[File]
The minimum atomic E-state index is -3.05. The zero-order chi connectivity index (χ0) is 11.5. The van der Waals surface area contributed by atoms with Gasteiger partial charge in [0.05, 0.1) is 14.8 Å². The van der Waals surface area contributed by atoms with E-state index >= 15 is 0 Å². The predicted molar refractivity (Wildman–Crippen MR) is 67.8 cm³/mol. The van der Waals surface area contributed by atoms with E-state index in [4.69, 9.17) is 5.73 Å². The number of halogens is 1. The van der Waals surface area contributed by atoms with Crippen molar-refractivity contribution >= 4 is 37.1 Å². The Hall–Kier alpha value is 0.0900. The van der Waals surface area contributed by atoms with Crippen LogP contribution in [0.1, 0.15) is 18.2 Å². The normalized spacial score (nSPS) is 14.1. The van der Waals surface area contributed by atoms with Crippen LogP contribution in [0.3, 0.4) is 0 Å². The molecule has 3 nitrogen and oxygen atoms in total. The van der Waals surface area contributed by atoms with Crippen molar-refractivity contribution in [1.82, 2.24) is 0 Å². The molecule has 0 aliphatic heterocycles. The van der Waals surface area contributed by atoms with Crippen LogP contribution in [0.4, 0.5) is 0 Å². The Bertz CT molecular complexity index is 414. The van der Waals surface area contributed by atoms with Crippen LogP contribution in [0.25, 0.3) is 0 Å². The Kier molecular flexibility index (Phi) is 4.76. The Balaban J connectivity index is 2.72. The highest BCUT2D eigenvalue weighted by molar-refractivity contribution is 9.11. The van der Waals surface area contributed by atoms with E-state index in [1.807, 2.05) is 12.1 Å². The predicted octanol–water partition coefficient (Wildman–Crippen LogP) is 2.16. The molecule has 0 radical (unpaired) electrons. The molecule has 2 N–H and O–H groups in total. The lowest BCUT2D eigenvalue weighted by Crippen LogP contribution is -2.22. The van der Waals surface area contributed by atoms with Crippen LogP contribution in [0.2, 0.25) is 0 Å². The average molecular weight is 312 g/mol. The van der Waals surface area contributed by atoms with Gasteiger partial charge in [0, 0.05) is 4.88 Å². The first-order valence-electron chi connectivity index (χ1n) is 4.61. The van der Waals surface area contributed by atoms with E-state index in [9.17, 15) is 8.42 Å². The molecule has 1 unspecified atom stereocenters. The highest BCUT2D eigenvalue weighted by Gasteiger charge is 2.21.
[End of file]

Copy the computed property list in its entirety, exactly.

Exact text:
The minimum atomic E-state index is -3.05. The zero-order chi connectivity index (χ0) is 11.5. The van der Waals surface area contributed by atoms with Gasteiger partial charge in [0.05, 0.1) is 14.8 Å². The van der Waals surface area contributed by atoms with E-state index >= 15 is 0 Å². The predicted molar refractivity (Wildman–Crippen MR) is 67.8 cm³/mol. The van der Waals surface area contributed by atoms with E-state index in [4.69, 9.17) is 5.73 Å². The number of halogens is 1. The van der Waals surface area contributed by atoms with Crippen molar-refractivity contribution >= 4 is 37.1 Å². The Hall–Kier alpha value is 0.0900. The van der Waals surface area contributed by atoms with Crippen LogP contribution in [0.1, 0.15) is 18.2 Å². The normalized spacial score (nSPS) is 14.1. The van der Waals surface area contributed by atoms with Crippen LogP contribution in [0.3, 0.4) is 0 Å². The molecule has 3 nitrogen and oxygen atoms in total. The van der Waals surface area contributed by atoms with Crippen molar-refractivity contribution in [1.82, 2.24) is 0 Å². The molecule has 0 aliphatic heterocycles. The van der Waals surface area contributed by atoms with Crippen LogP contribution in [0.4, 0.5) is 0 Å². The Bertz CT molecular complexity index is 414. The van der Waals surface area contributed by atoms with Crippen LogP contribution in [0.25, 0.3) is 0 Å². The Kier molecular flexibility index (Phi) is 4.76. The Balaban J connectivity index is 2.72. The highest BCUT2D eigenvalue weighted by molar-refractivity contribution is 9.11. The van der Waals surface area contributed by atoms with E-state index in [1.807, 2.05) is 12.1 Å². The predicted octanol–water partition coefficient (Wildman–Crippen LogP) is 2.16. The molecule has 0 radical (unpaired) electrons. The molecule has 2 N–H and O–H groups in total. The lowest BCUT2D eigenvalue weighted by Crippen LogP contribution is -2.22. The van der Waals surface area contributed by atoms with Crippen LogP contribution in [0.2, 0.25) is 0 Å². The average molecular weight is 312 g/mol. The van der Waals surface area contributed by atoms with Gasteiger partial charge in [0, 0.05) is 4.88 Å². The first-order valence-electron chi connectivity index (χ1n) is 4.61. The van der Waals surface area contributed by atoms with E-state index in [9.17, 15) is 8.42 Å². The molecule has 1 unspecified atom stereocenters. The highest BCUT2D eigenvalue weighted by Gasteiger charge is 2.21.